Herman Martin's heart had taken a great deal, but in his last days, it reached its limit.

To be sure, he had lost several of the 235 pounds he weighed the day in 1974 he faced Teamster official Anthony "Tony Pro" Provenzano while wearing a concealed recorder. Shortly before his death July 1, he said he no longer cared about the unhappy end to his two years of unpaid work exposing corruption in the New York garment and trucking industries. Even if the federal government broke its promise to set him up in San Diego with a clean new identity, insurance coverage and money to start a business, he said he could forgive that.

Martin -- the name given him after his real name, Herman Goldfarb, became too well known to organized crime -- said he no longer even saw much point in reliving the painful memory of a murder charge brought against him, the failure of his former federal colleagues to help him and the need to wait for the remarkable reversal of his conviction by the California Supreme Court, on the grounds of prosecutorial misconduct, before he could regain a small shred of public honor.

As the federal witness protection program approaches its 20th anniversary, Martin's story provides a useful lesson in what can still go wrong when the government tries to make promises to people living in the gray, fuzzy border between right and wrong.

According to the U.S. Marshals Service, which administers the program, more than 5,400 witnesses and 6,000 family members have been assisted since 1971, many of those relocating to San Diego, which was Martin's home, because of the city's weather, economy and relatively low quotient of organized crime. A new comedy on the perils of witness protection, "My Blue Heaven," was partially filmed in San Diego.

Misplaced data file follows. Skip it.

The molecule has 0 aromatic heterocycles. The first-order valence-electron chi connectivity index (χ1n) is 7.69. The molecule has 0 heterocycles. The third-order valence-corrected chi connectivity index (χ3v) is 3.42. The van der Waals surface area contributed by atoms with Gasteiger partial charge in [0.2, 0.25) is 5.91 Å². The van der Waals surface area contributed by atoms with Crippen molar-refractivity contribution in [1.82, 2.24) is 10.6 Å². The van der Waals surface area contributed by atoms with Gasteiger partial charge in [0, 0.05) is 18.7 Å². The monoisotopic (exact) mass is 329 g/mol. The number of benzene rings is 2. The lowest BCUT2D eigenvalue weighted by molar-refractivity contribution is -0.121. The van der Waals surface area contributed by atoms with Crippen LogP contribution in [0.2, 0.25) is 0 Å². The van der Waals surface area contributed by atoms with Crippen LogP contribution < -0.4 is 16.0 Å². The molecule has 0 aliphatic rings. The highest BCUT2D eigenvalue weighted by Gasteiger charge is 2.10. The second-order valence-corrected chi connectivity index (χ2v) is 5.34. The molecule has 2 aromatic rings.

A 1989 Marshals Service report called the program "the government's most effective way to obtain testimony against accused drug dealers, major organized crime members and terrorists." But law enforcement officials familiar with the program say despite its many successes it has been burdened for years with more cases that it can adequately handle, adding 200 witnesses a year, or four times what it was originally designed for.

In a cracked and strained voice weakened by a long history of heart problems, Martin said in an interview shortly before his death at age 69 that he wished there could be a better way to ease the post-trial lives of people who risk a great deal, often to the surprise of cynical investigators, for old-fashioned ideals like patriotism and law.

"I think it's the most wonderful country in the world," said Martin, a friendly, wise-cracking man who sounded very much like the millionaire insurance agent he once was. "Unfortunately, many of the people who work for the government should not be there."

There was no question of Martin's long association with organized crime. He made a fortune selling policies to mob-controlled businesses he knew would never put in a claim. "If someone fell off a bar stool in a bar," he said, "they'd settle the claim right there. They wrote a check or gave the guy cash and told him to take a walk."

But there was also no question that when law enforcement friends at the Federal Bureau of Investigation and the New York Police Department asked him to help uncover the secrets of some of the most dangerous men in the country, he did not hesitate.

"No way it could have been done without him," said former New York police lieutenant David Durk, who worked closely with Martin in the early 1970s. "What drove the prosecutors crazy was that he brought them more information than they ever wanted."

As the investigation focused on local government officials and on union figures like Provenzano, once a close associate of Teamster boss Jimmy Hoffa, Martin's brash self-confidence and encyclopedic grasp of names and numbers became irresistible. In a private ceremony at a government safe house, he was given federal and city awards for his work.